Medford may go to 4-day school week

Faced with $9 million to $12 million in decreased state funding next year, the Medford School District is proposing converting to a four-day school week and the elimination of elementary music and middle school athletics.

It also would cut at least 23 teaching and two administrative jobs.

The district of about 12,000 students is holding meetings this week to solicit public feedback on the proposals.

The next ones are set for 7 tonight and 10 a.m. Saturday, both at Washington Elementary School, 610 S. Peach St.

The meetings come in advance of the district's proposed budget, due out at 6 p.m. May 12 during a budget committee meeting also at Washington school.

"We have not identified everything we are going to do," said Medford schools Superintendent Phil Long. "This is just a beginning conversation to get feedback."

The district's budget is projected to shrink next year from $94 million to $85 million and possibly as low as $82 million, depending on the state's revenue forecast May 15, according to the district finance office's projections.

The district's proposal for cuts includes $3.5 million from reducing the teaching staff by 23, all or most of which would come from retirements and resignations, Long said.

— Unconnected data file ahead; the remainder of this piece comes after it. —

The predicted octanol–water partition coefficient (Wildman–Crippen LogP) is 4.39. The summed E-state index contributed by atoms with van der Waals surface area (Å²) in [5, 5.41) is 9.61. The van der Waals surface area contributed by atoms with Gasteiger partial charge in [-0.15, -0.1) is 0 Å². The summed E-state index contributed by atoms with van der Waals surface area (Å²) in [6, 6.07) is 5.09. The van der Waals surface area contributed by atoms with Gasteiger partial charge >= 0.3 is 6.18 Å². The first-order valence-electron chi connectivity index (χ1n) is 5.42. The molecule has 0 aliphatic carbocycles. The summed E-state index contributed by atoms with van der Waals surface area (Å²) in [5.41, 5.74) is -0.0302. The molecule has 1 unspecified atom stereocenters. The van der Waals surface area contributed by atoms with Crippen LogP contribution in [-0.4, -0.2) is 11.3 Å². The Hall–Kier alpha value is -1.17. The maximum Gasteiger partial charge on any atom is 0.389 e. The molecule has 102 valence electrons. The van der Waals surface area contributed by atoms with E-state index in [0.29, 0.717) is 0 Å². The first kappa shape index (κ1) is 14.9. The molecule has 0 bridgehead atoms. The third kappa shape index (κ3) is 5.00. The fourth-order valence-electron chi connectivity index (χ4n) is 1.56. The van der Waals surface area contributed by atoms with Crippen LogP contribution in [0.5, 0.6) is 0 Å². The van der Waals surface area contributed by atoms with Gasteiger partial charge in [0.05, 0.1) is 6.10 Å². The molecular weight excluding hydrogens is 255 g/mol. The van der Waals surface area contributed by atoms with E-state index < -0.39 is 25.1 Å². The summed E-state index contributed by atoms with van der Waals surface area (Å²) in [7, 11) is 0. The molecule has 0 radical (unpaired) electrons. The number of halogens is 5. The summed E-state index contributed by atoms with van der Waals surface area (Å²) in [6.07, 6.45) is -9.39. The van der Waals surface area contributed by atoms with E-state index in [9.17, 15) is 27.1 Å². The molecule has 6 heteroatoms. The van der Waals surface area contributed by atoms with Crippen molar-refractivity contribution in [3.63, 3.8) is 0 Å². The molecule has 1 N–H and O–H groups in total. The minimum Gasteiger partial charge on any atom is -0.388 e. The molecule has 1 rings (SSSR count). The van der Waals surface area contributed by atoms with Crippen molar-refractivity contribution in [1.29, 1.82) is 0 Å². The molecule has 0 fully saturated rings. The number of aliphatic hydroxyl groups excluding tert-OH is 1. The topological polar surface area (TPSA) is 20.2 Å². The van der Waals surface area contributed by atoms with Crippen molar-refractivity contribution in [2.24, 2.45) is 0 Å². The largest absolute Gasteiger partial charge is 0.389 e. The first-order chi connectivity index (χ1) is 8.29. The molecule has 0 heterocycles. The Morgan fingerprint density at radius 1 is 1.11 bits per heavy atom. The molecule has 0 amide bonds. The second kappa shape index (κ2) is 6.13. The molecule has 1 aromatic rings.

"We've been losing students over the last five years, and we could cut back on teachers," Long said.

The district is projecting a loss in enrollment of 100 to 125 pupils next year. For every 100 pupils lost, four teaching positions can be eliminated and still maintain the average class size, Long said.

Two administrative positions, including one communications coordinator and an assistant principal, also would disappear. The district has never filled the communication coordinator position for which it budgeted this year, and the assistant principal would be moved to a vacant post.

The proposal also entails trimming $1 million in school supplies and materials and $3.5 million by converting to a four-day school week. Eliminating the elementary music and middle school athletics programs would save $1 million.

If the budget falls to $82 million, the district likely will have to shorten the school year and possibly slash more jobs, Long said.

Katie Tso, Hoover Elementary parent and member of the Stand for Children education advocacy group, attended the first public forum Tuesday.

Tso said the district needs to trim more from high school athletics instead of cutting programs such as elementary music, which benefit every pupil.

If a varsity sport has multiple coaches, it should be whittled down to one coach, she said.

Rather than obliterate the elementary music program, a few itinerant music teachers could serve multiple campuses, she said.

"We've got to change, but we've got to do it in a way that's smart," she said.

Reach reporter Paris Achen at 541-776-4459 or

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